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If the man at the podium at today's late-morning news conference looked like a man trying to save his sport, that's because he was.

Whether NBA commissioner David Stern was able to pull that off is yet to be determined. The usually smooth and occasionally smug Stern was sufficiently contrite and yes, humble, as he had to be.

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Die-hard NBA fans will continue to come to games, no matter how dire the inferences that could be drawn from revelations that referee Tim Donaghy is being investigated by federal officials for gambling on games, including some that he worked over the past two seasons. But Stern's job today was to reassure the larger public that professional basketball is on the up and up and that he was and is doing everything he can to make sure it stays that way.

"Mr. Donaghy is the only referee alleged to have bet on NBA games and disclosed confidential information to others," Stern said. "I'll say it again, I understand this is an isolated case."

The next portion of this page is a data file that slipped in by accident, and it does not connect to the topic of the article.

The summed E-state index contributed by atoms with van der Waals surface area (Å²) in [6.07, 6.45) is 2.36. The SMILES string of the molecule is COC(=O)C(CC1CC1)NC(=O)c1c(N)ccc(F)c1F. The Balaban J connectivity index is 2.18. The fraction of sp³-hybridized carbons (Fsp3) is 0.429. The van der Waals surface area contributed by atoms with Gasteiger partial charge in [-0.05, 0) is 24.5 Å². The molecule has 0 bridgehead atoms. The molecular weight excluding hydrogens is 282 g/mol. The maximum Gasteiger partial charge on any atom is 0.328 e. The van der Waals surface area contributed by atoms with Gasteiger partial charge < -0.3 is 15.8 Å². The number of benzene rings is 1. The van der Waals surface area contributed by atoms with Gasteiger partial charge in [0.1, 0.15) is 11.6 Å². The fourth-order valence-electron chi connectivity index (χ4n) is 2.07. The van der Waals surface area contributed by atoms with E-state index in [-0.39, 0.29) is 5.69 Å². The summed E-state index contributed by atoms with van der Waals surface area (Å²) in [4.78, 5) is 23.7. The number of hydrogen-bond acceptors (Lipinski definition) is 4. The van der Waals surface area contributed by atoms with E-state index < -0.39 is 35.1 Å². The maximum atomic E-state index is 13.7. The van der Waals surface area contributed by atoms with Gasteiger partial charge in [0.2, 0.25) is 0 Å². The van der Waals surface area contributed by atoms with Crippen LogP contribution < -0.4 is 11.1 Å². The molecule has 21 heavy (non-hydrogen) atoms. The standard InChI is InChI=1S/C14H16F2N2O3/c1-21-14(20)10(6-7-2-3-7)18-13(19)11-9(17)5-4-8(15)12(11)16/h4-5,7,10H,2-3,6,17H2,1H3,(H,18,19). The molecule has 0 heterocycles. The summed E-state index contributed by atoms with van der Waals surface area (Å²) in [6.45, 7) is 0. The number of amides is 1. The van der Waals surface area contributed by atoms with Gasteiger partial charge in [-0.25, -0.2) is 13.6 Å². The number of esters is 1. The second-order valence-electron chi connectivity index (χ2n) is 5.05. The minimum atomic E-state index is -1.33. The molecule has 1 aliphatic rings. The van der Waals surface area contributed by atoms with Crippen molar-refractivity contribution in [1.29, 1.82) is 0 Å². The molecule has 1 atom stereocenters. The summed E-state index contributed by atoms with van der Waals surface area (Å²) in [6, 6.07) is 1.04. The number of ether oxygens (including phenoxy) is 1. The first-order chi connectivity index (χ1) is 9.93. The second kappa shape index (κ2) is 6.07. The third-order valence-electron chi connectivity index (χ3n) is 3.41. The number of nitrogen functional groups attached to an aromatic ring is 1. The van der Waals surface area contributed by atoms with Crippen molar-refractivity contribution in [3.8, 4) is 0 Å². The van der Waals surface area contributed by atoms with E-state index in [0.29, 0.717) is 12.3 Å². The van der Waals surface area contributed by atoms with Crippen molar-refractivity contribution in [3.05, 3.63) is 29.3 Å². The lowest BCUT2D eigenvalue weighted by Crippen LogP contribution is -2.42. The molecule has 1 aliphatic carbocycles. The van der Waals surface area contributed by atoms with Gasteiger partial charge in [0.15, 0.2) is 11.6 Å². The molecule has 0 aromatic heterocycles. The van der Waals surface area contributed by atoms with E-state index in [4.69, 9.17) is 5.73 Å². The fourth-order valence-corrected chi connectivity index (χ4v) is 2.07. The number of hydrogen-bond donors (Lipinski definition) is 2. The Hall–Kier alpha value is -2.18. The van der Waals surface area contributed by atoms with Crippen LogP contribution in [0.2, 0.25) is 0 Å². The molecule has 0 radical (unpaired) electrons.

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Stern said, contrary to recent media reports, the league did not know about the FBI's investigation or of allegations involving Donaghy until after the Finals were over. The commissioner said the FBI contacted the league on June 20, and the two sides met the next day. Donaghy resigned July 9, though Stern said the NBA would have fired him, but was asked not to by the FBI for fear of hurting the investigation.

The ripples from the NBA's crisis are already being felt. Atlantic Coast Conference Commissioner John Swofford told a media gathering in North Carolina that the league has conducted background checks on officials in three sports.

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